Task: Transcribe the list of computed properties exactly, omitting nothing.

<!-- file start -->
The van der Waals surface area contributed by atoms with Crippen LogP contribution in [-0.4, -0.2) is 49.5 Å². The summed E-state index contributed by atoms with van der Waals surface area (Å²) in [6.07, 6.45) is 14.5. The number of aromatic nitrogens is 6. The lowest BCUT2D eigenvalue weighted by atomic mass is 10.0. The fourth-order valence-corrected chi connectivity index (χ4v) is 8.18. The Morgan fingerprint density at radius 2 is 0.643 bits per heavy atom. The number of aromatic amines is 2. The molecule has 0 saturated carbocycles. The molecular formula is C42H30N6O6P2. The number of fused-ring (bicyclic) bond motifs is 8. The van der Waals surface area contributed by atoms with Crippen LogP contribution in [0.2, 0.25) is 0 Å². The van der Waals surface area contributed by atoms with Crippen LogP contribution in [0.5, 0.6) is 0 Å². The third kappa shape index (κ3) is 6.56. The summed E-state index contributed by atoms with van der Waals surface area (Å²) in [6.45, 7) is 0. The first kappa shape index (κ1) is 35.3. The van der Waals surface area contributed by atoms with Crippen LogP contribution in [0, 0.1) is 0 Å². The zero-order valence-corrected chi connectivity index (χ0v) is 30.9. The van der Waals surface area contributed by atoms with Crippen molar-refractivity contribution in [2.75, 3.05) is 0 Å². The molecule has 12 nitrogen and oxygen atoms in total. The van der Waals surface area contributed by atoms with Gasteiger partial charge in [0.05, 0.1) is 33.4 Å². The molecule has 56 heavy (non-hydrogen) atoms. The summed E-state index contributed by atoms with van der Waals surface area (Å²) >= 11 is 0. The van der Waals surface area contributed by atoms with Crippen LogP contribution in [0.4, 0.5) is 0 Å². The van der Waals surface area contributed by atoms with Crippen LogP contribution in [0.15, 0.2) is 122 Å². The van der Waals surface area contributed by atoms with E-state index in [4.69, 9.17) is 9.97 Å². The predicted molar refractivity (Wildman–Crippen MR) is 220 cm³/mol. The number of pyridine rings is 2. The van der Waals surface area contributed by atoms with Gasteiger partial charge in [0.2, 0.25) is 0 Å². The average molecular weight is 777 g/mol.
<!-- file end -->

The van der Waals surface area contributed by atoms with Crippen LogP contribution in [-0.4, -0.2) is 49.5 Å². The summed E-state index contributed by atoms with van der Waals surface area (Å²) in [6.07, 6.45) is 14.5. The number of aromatic nitrogens is 6. The lowest BCUT2D eigenvalue weighted by atomic mass is 10.0. The fourth-order valence-corrected chi connectivity index (χ4v) is 8.18. The Morgan fingerprint density at radius 2 is 0.643 bits per heavy atom. The number of aromatic amines is 2. The molecule has 0 saturated carbocycles. The molecular formula is C42H30N6O6P2. The number of fused-ring (bicyclic) bond motifs is 8. The van der Waals surface area contributed by atoms with Crippen LogP contribution in [0.2, 0.25) is 0 Å². The van der Waals surface area contributed by atoms with Crippen LogP contribution in [0.5, 0.6) is 0 Å². The third kappa shape index (κ3) is 6.56. The summed E-state index contributed by atoms with van der Waals surface area (Å²) in [6.45, 7) is 0. The first kappa shape index (κ1) is 35.3. The van der Waals surface area contributed by atoms with Crippen LogP contribution in [0, 0.1) is 0 Å². The zero-order valence-corrected chi connectivity index (χ0v) is 30.9. The van der Waals surface area contributed by atoms with Crippen molar-refractivity contribution in [2.75, 3.05) is 0 Å². The molecule has 12 nitrogen and oxygen atoms in total. The van der Waals surface area contributed by atoms with Gasteiger partial charge in [0.05, 0.1) is 33.4 Å². The molecule has 56 heavy (non-hydrogen) atoms. The summed E-state index contributed by atoms with van der Waals surface area (Å²) >= 11 is 0. The van der Waals surface area contributed by atoms with Crippen LogP contribution in [0.4, 0.5) is 0 Å². The van der Waals surface area contributed by atoms with Crippen LogP contribution in [0.15, 0.2) is 122 Å². The van der Waals surface area contributed by atoms with E-state index in [4.69, 9.17) is 9.97 Å². The predicted molar refractivity (Wildman–Crippen MR) is 220 cm³/mol. The number of pyridine rings is 2. The van der Waals surface area contributed by atoms with Gasteiger partial charge in [0.2, 0.25) is 0 Å². The average molecular weight is 777 g/mol.